The Office-sharing company WeWork has filed for Chapter 11 bankruptcy protection in New Jersey federal court Monday, saying that it had entered into agreements with the vast majority of its secured note holders and that it intended to trim “non-operational” leases.
This money trouble only applies to WeWork locations in the U.S. and Canada. WeWork has a lot of debt, somewhere between $10 billion and $50 billion, according to their paperwork.
WeWork’s Recent Struggles
The CEO of WeWork, David Tolley, thanked the people who are lending them money to help them fix their financial situation. He said they will still invest in their products, services, and employees to support their community.
In the last few years, WeWork had a really big problem, and it’s one of the most significant business failures in recent U.S. history. Back in 2019, it was worth a lot of money, about $47 billion, thanks to an investment led by Masayoshi Son’s SoftBank. But five years ago, when they tried to go public, they couldn’t make it happen.
Things got even worse during the pandemic. Many companies stopped renting space from WeWork, and when the economy went downhill, even more businesses closed down, hurting WeWork even more.
In August, they said in a legal document that they might have to declare bankruptcy.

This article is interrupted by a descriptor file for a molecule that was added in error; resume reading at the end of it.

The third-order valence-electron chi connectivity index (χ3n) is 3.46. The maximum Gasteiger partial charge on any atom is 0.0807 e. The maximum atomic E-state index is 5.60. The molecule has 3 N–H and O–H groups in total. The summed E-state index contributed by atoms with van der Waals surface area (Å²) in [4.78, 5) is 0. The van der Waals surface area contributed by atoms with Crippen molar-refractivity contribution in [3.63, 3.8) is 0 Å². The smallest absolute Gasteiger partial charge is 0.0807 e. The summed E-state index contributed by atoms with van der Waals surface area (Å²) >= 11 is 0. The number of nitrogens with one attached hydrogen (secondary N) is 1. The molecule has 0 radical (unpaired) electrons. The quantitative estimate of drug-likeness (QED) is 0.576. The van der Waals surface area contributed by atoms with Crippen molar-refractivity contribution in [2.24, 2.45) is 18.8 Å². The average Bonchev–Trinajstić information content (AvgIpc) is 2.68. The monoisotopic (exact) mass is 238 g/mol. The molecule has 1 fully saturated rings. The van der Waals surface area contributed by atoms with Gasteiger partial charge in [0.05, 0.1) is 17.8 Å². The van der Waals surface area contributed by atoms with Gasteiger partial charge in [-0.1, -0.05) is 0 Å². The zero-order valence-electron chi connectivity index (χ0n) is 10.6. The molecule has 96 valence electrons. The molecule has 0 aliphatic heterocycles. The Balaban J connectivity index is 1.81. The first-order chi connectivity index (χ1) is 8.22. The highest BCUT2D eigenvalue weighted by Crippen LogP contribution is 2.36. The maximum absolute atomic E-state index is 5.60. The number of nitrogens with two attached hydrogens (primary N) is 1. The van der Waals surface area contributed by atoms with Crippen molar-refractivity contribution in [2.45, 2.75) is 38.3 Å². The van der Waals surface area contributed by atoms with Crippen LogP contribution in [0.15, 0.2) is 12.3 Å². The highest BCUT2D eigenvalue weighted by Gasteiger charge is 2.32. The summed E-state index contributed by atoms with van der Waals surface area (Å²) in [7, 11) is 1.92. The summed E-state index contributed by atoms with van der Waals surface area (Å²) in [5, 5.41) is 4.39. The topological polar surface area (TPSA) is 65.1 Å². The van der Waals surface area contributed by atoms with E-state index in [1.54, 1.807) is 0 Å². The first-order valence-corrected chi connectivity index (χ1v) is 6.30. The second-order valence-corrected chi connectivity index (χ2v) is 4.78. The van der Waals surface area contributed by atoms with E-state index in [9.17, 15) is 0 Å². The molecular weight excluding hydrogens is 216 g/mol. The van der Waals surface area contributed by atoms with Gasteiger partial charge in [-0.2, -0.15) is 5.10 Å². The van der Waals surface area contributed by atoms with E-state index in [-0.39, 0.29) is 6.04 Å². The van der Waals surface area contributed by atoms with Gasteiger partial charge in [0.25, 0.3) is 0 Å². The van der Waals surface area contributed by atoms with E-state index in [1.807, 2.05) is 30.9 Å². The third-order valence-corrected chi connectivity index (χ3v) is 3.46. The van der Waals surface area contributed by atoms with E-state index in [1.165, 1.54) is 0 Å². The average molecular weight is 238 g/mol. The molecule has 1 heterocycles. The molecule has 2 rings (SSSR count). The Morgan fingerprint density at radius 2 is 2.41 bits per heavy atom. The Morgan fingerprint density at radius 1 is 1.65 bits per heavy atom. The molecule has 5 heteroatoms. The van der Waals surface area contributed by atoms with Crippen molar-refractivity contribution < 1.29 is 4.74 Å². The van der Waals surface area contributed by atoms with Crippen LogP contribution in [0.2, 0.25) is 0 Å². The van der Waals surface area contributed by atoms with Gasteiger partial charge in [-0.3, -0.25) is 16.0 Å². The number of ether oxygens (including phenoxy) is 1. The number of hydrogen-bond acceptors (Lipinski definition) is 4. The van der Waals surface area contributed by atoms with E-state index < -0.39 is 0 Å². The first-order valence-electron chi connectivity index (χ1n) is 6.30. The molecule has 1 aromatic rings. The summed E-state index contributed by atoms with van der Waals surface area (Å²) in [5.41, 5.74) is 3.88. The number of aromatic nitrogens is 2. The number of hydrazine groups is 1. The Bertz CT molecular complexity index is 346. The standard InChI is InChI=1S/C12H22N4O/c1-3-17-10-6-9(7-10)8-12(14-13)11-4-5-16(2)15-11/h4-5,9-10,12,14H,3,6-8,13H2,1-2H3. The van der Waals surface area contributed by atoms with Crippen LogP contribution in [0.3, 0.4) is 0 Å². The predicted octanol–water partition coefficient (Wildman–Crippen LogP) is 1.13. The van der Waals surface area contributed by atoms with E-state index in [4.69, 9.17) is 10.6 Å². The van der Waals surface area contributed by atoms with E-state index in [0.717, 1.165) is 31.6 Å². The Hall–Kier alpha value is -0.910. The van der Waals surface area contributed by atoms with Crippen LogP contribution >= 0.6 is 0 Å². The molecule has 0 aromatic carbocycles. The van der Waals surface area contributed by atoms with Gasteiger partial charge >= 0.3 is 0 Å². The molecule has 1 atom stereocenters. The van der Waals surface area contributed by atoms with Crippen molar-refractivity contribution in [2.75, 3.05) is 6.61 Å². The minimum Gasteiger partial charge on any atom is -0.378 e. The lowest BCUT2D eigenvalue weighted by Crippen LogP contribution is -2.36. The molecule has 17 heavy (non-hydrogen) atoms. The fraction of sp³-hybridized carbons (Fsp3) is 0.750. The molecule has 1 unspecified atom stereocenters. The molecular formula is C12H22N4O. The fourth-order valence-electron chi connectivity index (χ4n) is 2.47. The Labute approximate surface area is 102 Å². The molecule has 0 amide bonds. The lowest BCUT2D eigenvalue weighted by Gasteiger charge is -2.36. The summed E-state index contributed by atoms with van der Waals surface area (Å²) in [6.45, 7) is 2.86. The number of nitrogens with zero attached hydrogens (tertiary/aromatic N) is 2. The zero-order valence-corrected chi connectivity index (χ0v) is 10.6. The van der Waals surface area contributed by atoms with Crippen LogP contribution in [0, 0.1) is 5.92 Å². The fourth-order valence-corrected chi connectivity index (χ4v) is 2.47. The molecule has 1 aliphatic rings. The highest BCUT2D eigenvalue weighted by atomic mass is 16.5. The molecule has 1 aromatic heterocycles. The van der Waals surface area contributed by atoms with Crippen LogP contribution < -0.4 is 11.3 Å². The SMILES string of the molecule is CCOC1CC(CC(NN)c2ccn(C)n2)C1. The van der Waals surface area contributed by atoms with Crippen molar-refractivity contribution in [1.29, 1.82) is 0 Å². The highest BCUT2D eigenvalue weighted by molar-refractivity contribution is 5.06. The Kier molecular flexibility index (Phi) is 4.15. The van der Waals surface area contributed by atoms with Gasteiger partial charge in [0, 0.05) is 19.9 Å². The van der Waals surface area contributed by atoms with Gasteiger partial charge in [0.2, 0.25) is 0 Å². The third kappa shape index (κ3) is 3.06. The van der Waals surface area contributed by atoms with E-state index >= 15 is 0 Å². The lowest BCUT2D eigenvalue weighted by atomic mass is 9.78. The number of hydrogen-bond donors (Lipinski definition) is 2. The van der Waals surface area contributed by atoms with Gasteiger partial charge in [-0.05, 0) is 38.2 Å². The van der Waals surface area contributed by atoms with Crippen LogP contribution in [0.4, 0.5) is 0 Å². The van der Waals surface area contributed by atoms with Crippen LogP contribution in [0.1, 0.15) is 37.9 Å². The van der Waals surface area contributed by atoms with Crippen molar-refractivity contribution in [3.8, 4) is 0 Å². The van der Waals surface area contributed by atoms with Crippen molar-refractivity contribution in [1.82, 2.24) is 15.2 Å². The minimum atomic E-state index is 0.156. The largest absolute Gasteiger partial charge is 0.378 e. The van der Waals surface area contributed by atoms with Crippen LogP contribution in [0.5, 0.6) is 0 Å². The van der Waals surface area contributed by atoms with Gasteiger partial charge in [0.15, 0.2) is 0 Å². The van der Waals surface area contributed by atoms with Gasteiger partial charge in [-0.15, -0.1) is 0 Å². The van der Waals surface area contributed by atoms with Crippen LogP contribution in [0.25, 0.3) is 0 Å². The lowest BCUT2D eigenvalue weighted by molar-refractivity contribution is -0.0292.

WeWork made a comeback in 2021 by teaming up with a special kind of company, but their value dropped by a lot, almost 98%. To avoid losing their spot on the New York Stock Exchange, they had to do something called a “reverse stock split” in mid-August. This means they combined a lot of their shares to make each one worth more than $1.
Before they stopped trading on Monday, WeWork’s shares had dropped to around 10 cents, and just before they were halted, they were trading at about 83 cents.
Former CEO Perspective and Current Developments
The former CEO and co-founder of WeWork, Adam Neumann, said he was disappointed about the situation. He mentioned that it’s been tough for him to watch from the sidelines since 2019 because WeWork hasn’t made the most of a product that’s even more relevant today. He believes that with the right plan and a good team, they can reorganize and make WeWork successful again.
Just in September, the company had mentioned that they were actively working to change their lease agreements and were confident about their future. They had around $16 billion in long-term lease commitments, according to securities filings.
WeWork rents a lot of office space in 777 different places all over the world, according to the documents they’ve submitted to regulators.
WeWork has hired Kirkland & Ellis and Cole Schotz as legal advisors to help them with legal matters. They’ve also brought in PJT Partners as their investment bank, with assistance from C Street Advisory Group and Alvarez & Marsal.
WeWork faces severe financial problems, seeking government assistance mainly in the U.S. and Canada, with debts ranging from $10 billion to $50 billion. CEO David Tolley remains committed.